Supreme Court justices serve for life, but they are appointed and confirmed by elected officials at a fixed point in time.

Yet, however much presidents want to influence the future through their judicial appointments, the problem, Professor Mark Tushnet writes in his new book, “In the Balance: Law and Politics on the Roberts Court” (Norton, 2013), “is that things change.”

These changes arise from many sources. By the time a case reaches the Supreme Court, Tushnet shows, it has been shaped not only by legal pleadings and procedural skirmishes, but by popular attitudes; by conflicts in Congress, in the executive branch, and among interest groups; by serendipity—and by history. What drives the justices, he says, is less the political interests of their appointing presidents and their parties, and more their larger visions “about what is good for American society over a relatively long period of time.”

“We can’t understand the Roberts Court or any period in the Supreme Court without thinking about the general political setting in which the Court is operating,” Tushnet said in an interview with the Bulletin. However, he explained, “That turns out to be a more complicated story than one might think because the justices are not simply mirroring the political positions of the political parties whose presidents appointed them.”

“Party politics,” he said, “is not absent, but it is in the background.”

Tushnet is a keen Court observer who clerked for Justice Thurgood Marshall and is the author of “A Court Divided: The Rehnquist Court and the Future of Constitutional Law” (Norton, 2005). “In the Balance” explores a wide array of issues, from disparate party strategies for selecting Supreme Court nominees, to the politics and personalities that inform the character of the Roberts Court, to the Court’s approach to deciding business disputes. Tushnet combines drama and telling detail with context and critique.

For example, his chapter on the making of the 2008 gun rights case District of Columbia v. Heller includes the following substories: the NRA’s transformation from a sports-hunting membership organization to a gun rights-lobbying powerhouse; the influence of the 1989 Yale Law Journal essay that laid the scholarly groundwork for the gun rights perspective; the search by libertarian public interest lawyers for financial backers and sympathetic plaintiffs; the NRA’s attempts to muscle control over the lawsuit; and tactics to bring the lawsuit under the direction of the elite, specialized Supreme Court Bar.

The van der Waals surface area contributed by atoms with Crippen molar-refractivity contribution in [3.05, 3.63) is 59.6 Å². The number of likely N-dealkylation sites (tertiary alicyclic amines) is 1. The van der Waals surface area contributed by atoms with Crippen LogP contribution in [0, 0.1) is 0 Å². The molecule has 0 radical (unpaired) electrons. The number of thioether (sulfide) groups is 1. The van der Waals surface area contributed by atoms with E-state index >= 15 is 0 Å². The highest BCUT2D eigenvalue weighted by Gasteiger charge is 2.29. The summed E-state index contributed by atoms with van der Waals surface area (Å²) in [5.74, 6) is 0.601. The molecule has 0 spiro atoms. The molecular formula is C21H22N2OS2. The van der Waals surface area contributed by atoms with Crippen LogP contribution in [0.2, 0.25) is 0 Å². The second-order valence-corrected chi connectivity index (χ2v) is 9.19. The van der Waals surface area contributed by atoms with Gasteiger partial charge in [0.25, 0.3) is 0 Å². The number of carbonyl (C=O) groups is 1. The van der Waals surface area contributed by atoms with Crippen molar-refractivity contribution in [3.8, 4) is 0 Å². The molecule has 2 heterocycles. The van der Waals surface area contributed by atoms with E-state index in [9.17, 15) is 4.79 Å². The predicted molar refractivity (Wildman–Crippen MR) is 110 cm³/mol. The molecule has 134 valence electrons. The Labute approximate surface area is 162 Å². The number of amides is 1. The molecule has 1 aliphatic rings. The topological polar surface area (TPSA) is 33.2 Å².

At the same time, Tushnet zooms out, showing how societal attitudes toward gun regulation changed over time, from the aftermath of the Robert Kennedy and Martin Luther King Jr. assassinations, when Congress passed federal gun legislation, to today.

He recounts how conservative thinkers and politicians promoted “originalist” approaches to constitutional interpretation in an attempt to combat what they saw as judicial activism. But if originalism, with its initial focus on what the founders intended, was meant to yield a reliable, unambiguous jurisprudence, it didn’t work in Heller, Tushnet writes. Justice Antonin Scalia ’60, for the Court’s majority, and Justice John Paul Stevens, who dissented, both applied originalist analysis and came to opposing conclusions.

The very fact of defensible disagreement about the original understanding, according to Tushnet, “undermined the conservative claim that only originalism stood between us and willful judges using constitutional methods as the cloak for their policy preferences.” He concludes, “The gun-rights movement’s effectiveness in legislatures suggests that political movements may be more important on the ground than they are in the Supreme Court—and that the academic shouting around the issue of originalism is a sideshow.”

Tushnet predicts Justice Elena Kagan ’86 will be the main intellectual rival of Chief Justice John G. Roberts Jr. ’79 on the Court. Roberts and Kagan, he said, “are very similar in personality, they’re very similar in their high degree of intelligence, and they have very different views about what the Constitution should mean.” The question, he said, is, Which one of them will succeed most often in attracting a majority of justices to their side?